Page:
Of course as you can guess, that is not what happened. Having a second baby was one of the hardest things I’ve ever experienced. And really the reason it was so hard, was the very complicated feelings I developed for my first child at the birth of my second. And the sadness and guilt I felt at those feelings. I found my first child to be SO ANNOYING. I was angry at her a lot of the time. Janet had warned me of this (Janet! My heart!), I’d read countless articles about how hard it can be for the first child when the second is born. But experiencing it was something else entirely for me.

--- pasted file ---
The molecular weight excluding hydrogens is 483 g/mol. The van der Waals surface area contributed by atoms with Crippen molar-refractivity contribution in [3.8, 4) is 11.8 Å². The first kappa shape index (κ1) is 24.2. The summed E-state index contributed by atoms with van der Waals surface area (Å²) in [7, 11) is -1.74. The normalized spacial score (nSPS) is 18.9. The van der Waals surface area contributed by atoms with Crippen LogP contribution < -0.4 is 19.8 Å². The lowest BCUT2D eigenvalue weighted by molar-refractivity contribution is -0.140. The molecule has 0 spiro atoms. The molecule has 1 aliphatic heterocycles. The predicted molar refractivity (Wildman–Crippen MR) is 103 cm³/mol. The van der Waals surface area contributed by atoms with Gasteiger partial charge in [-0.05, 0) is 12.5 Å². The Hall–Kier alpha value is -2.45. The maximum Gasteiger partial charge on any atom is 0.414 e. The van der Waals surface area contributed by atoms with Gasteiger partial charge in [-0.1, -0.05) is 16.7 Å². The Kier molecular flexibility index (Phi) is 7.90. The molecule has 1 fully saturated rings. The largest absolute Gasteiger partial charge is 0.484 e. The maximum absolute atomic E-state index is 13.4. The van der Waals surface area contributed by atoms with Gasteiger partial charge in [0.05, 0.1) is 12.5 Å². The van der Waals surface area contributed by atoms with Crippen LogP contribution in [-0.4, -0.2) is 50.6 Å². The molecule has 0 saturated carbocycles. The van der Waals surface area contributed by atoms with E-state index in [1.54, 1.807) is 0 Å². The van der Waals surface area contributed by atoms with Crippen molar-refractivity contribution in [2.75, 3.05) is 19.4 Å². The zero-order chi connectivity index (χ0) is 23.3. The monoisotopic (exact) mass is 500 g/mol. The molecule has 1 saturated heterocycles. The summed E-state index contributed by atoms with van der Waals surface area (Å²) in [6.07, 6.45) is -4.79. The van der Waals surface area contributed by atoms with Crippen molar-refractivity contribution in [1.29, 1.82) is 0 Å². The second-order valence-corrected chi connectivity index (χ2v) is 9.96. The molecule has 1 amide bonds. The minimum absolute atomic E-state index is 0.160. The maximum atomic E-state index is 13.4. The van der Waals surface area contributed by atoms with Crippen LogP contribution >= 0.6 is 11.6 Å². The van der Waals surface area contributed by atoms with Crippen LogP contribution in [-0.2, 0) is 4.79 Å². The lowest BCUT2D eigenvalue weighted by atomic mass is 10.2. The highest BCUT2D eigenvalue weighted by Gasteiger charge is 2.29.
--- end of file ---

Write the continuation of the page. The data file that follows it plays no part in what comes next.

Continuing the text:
About two months before my second child was born, and for at least 4-6 months daughter regressed in every possible way. There was still screaming, but something much harder than the screaming started...extremely annoying behavior. The behavior, I intellectually knew, was not annoying on purpose. This lovely child did not want to be annoying (no child EVER wants to annoy us!), but because she was so deeply distressed by the arrival of this new person and what it meant for her life. Before this baby was born, she had two present parents that were well rested and had time and space just for her when they were not working. Now, she had two parents that were getting very little sleep and when they were awake needed to spend a lot of time caring for this new person. So here is what that looked like for us...